I can generate an image into a PDF. I can upload an image to my iPhone photo album or to FaceBook or Twitter. I can add notes, or watermarks, or line drawings. I can do any number of things that I have not yet attempted. 

So I can snap a quick photo, edit it, add a watermark, transfer it to an album, and upload it in my Etsy shop. 

CamScanner? It’s *FREE*.

Bateson, Spears, and Ebbs in the Probate Records

November 15, 2015

Thomas Bateson died young in the 1870s. His brother Christopher Henry Bateson had preceded him in death.

Thomas and Martha Mann Bateson had 3 children: Alice, Georgia Agnes, and Thomas Remington. After Martha died, Thomas relinquished the care of the girls to the Episcopal Orphan Home and the care of young Thomas to William Spears and William Ebbs. Then Thomas the elder and Thomas the younger died, and somehow one of the documents shows Spears and Ebbs to be the guardian of the girls, even though by then the girls were both past age 20.


Can someone please tell me how Bateson, Spears, and Ebbs are connected?!

Bateson, Spear, and Ebbs

November 15, 2015

Sometimes it looks like I’m doing things in a backwards manner. That’s the order that things present themselves. It’s like the universe has a paper bag of items that gets shaken up and parceled out in bits here and there. Sometimes I don’t get enough puzzle pieces to make a clear picture. 

That’s what’s going on with the Thomas Bateson family of Savannah, Georgia. We discovered that Thomas Bateson was affiliated somehow with William Spears and William Ebbs, because they are mentioned as guardians of the minor children Georgia Agnes and Alice after the rest of the family died in the 1870s. 

Sugar and I found one of them the city of Savannah cemetery database which listed William Ebbs in plot 1494. 

We visited plot 1494 with Sugar’s Bateson cousins in January of this year. There’s no marker there. 

We couldn’t find any record of William Spears at all for months. Nothing online. Until I remembered that some of the records spelled it “Speer”. 

And there he is listed online in lot 1028. So we drove on over to say hello and see if there’s a story.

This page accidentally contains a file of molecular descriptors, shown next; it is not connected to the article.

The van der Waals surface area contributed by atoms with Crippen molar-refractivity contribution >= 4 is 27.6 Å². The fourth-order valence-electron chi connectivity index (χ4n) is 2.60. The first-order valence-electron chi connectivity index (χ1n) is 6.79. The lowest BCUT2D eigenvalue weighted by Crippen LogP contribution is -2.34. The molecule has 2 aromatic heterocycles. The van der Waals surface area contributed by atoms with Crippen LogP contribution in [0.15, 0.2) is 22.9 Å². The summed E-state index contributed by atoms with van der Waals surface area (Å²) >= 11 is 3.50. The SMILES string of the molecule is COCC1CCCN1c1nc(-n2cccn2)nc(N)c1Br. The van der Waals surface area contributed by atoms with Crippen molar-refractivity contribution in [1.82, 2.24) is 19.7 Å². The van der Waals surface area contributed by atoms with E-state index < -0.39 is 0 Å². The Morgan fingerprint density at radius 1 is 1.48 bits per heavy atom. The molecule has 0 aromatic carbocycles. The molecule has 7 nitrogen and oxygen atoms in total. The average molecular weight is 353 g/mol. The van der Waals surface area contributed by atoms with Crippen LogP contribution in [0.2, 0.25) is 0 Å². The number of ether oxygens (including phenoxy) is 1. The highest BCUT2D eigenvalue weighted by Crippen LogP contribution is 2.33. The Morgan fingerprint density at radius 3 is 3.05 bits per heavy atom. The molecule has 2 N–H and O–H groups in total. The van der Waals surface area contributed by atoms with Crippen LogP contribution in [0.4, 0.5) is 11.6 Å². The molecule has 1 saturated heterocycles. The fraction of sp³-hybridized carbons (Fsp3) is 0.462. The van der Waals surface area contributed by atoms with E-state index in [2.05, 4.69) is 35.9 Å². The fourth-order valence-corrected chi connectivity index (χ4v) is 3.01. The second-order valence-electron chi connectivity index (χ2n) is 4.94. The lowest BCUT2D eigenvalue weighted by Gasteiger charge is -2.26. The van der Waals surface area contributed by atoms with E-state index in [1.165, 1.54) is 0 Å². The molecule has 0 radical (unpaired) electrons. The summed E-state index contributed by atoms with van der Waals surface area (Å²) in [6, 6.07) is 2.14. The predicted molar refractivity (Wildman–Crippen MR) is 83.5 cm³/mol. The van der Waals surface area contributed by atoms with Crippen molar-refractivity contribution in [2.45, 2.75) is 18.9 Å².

The story is that there is no story here, unless we dig deeper, figuratively speaking. There’s not even a plot marker. 

There’s another blank lot without a marker, just like the Bateson plot and the Ebbs plot. 

 Sandwiched between 1027 and 1029 is most probably 1028. Discouraging. 

And so I walk about, circling the lot and taking shots of all sides. 

Front to back with 1029 on the left & 1027 on the right.


More of the same. Back to front.

It occurs to us to stroll over to the Ebbs lot. Close in life, perhaps close in death. 


The Ebbs plot at 1494.

Very close. It’s perhaps at most 50 yards away across a little lane looking back to our right. You could throw a football there.  The clump of trees is next to the Speers/Spears plot. 

There’s William Speer, age 81, died on June 15, 1899; Rachel, age 45, died December 10, 1874; and William E. Spears, age 1 year and 9 months, died May 1, 1863. 


Oh, my. The new collection of probate records came out…

The Post Office at Garnett, SC

November 10, 2015

That is about all that marks the once-prosperous area of St. Peter’s Parish. 

That, and Housey’s store, which sells an assortment of convenience items like saltine crackers, Vienna sausages, and beer.  

This is, of course, not the first post office in Garnett. At one time, Annie Chisolm Wiggins was the postmaster, perhaps close to 100 years ago. Miz Florrie, who is 102 or thereabouts, said she used to work with Miss Annie in Miss Annie’s garden.  Miss Annie still has many descendants scattered near and far. I wonder if they have a photo of Miss Annie and the post office. 

Housey’s store has a bulletin board covered with old photos, but they appear to go back to the 1940s, 50s, 60s, and 70s. At least I didn’t see any that looked like they were of a post office, but Sugar was hustling me up to go. He thinks it’s rude to take photos sometimes, even though I had permission from Mrs. Housey and it was a public place. 

It worries me to no end that these photos might fade away into the past. I might just have to fly solo on this one.